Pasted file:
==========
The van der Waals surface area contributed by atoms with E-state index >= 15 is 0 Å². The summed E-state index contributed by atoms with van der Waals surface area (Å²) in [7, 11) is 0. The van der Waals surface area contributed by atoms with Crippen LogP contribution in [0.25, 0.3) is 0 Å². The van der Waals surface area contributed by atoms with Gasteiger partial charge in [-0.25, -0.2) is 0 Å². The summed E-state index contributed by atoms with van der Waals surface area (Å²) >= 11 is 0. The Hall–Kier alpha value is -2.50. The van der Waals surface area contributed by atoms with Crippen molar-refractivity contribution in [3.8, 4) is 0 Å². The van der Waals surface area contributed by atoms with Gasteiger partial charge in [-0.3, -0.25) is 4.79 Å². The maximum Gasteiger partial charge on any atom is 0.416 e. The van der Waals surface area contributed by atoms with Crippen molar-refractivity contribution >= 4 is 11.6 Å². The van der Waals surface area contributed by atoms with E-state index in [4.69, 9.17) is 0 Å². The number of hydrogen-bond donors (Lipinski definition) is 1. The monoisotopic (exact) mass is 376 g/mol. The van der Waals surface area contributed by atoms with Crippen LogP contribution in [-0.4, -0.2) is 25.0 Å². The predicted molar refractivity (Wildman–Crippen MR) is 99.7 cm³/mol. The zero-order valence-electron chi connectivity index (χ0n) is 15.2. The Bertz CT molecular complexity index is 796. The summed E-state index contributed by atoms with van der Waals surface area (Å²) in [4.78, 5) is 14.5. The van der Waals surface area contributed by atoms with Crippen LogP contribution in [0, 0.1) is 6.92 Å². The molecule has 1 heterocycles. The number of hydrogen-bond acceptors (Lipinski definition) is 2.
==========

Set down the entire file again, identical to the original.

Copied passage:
The van der Waals surface area contributed by atoms with E-state index >= 15 is 0 Å². The summed E-state index contributed by atoms with van der Waals surface area (Å²) in [7, 11) is 0. The van der Waals surface area contributed by atoms with Crippen LogP contribution in [0.25, 0.3) is 0 Å². The van der Waals surface area contributed by atoms with Gasteiger partial charge in [-0.25, -0.2) is 0 Å². The summed E-state index contributed by atoms with van der Waals surface area (Å²) >= 11 is 0. The Hall–Kier alpha value is -2.50. The van der Waals surface area contributed by atoms with Crippen molar-refractivity contribution in [3.8, 4) is 0 Å². The van der Waals surface area contributed by atoms with Gasteiger partial charge in [-0.3, -0.25) is 4.79 Å². The maximum Gasteiger partial charge on any atom is 0.416 e. The van der Waals surface area contributed by atoms with Crippen molar-refractivity contribution >= 4 is 11.6 Å². The van der Waals surface area contributed by atoms with E-state index in [4.69, 9.17) is 0 Å². The number of hydrogen-bond donors (Lipinski definition) is 1. The monoisotopic (exact) mass is 376 g/mol. The van der Waals surface area contributed by atoms with Crippen LogP contribution in [-0.4, -0.2) is 25.0 Å². The predicted molar refractivity (Wildman–Crippen MR) is 99.7 cm³/mol. The zero-order valence-electron chi connectivity index (χ0n) is 15.2. The Bertz CT molecular complexity index is 796. The summed E-state index contributed by atoms with van der Waals surface area (Å²) in [4.78, 5) is 14.5. The van der Waals surface area contributed by atoms with Crippen LogP contribution in [0, 0.1) is 6.92 Å². The molecule has 1 heterocycles. The number of hydrogen-bond acceptors (Lipinski definition) is 2.